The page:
Religion in the Ancient Mediterranean WorldDVD - 2005
How did ancient people cope with the overwhelming mystery of the universe-where the cycles of nature keep predictable time with the sun, moon, and stars; yet where crops can fail, disease can strike, storms can ravage, and empires can fall without warning? In the region surrounding the Mediterranean Sea, they responded with a rich variety of religious beliefs that have provided some of Western civilization's most powerful texts: the Mesopotamian Epic of Gilgamesh, the Hebrew Bible, the Greek epics of Homer, Ovid's Metamorphoses, and the New Testament, among many others. Composed largely of stories of human interaction with the divine, these narratives gave ordinary people a window into the unfathomable realm of the sacred. People also responded with a complex array of religious rituals that survive in the archaeological remains of temples, cultic statues, funerary goods, and household devotional items-artifacts that are among the world's greatest cultural treasures. In these 48 lectures, Professor Glenn S. Holland uses such textual and archaeological evidence to explore the religious cultures of the ancient Mediterranean world, from the earliest indications of human religious practices during prehistoric times to the conversion of the Roman Empire to Christianity in the 4th century of the Common Era. You will be introduced to the religious traditions of a wide range of civilizations, including the ancient kingdom of Egypt; ancient Mesopotamia; ancient Syria-Palestine, including Israel and Judah; Minoan civilization on the island of Crete and the successive civilizations of the Greek mainland; and the city of Rome, whose empire dominated the entire Mediterranean world at the end of the ancient era. Ancient Roots of Our Culture These civilizations are the source of much of our own religious heritage, and each gave rise to a remarkable body of stories, beliefs, and traditions that have had wide-ranging and sometimes surprising influences. For example: The Egyptian goddess Isis came closer to becoming the central deity of a worldwide religion than any other traditional god or goddess of the ancient Mediterranean world. In Christianity, Jesus' mother Mary was credited with many of the beneficent qualities of Isis, particularly mercy and the special intercessory role for those who were her devotees. Perhaps the best-known example of cross-cultural influence among ancient religions is the account of the universal flood, which appears in the celebrated story of Noah in the Hebrew Bible, and also in Mesopotamian and Greek versions. Professor Holland brings both a historian's and a literary critic's perspective to this fascinating subject. His emphasis is not only on the rituals and mythology of a civilization's official religious culture, but also on the beliefs, practices, and yearnings of the common person.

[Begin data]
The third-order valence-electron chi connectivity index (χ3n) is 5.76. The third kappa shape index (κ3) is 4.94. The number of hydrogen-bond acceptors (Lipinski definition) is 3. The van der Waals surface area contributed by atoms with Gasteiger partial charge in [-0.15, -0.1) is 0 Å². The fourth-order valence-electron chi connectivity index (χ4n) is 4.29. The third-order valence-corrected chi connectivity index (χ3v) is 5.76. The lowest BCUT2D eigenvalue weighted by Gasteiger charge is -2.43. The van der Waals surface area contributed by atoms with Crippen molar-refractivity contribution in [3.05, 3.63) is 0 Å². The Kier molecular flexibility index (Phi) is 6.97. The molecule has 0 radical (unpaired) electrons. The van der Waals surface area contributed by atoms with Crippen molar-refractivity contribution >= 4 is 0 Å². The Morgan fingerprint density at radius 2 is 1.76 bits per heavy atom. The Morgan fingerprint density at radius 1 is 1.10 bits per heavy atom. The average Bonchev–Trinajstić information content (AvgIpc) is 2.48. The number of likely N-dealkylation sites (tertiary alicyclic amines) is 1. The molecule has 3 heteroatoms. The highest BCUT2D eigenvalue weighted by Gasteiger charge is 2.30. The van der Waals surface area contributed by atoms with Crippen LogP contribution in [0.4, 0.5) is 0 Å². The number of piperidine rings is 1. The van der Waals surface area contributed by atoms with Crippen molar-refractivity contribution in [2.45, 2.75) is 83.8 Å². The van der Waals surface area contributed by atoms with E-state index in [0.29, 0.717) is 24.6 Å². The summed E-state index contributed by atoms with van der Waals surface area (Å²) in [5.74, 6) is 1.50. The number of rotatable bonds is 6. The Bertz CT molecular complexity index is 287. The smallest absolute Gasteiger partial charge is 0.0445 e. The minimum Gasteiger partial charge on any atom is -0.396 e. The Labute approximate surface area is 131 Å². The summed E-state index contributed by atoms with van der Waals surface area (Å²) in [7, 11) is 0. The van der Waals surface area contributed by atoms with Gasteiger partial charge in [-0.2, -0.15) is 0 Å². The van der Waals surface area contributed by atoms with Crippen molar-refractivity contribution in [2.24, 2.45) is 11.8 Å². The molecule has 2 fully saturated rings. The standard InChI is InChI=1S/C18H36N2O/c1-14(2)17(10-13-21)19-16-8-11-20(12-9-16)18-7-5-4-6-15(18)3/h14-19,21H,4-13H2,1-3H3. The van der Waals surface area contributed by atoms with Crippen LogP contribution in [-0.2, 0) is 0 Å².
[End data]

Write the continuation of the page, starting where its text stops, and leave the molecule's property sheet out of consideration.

Publisher: Chantilly, Va. : Teaching Company, 
Copyright Date: ©2005
Branch Call Number: DVD 200.93 HOL
Characteristics: 8 videodiscs :,sound, color ;,4 3/4 in. +,1 book.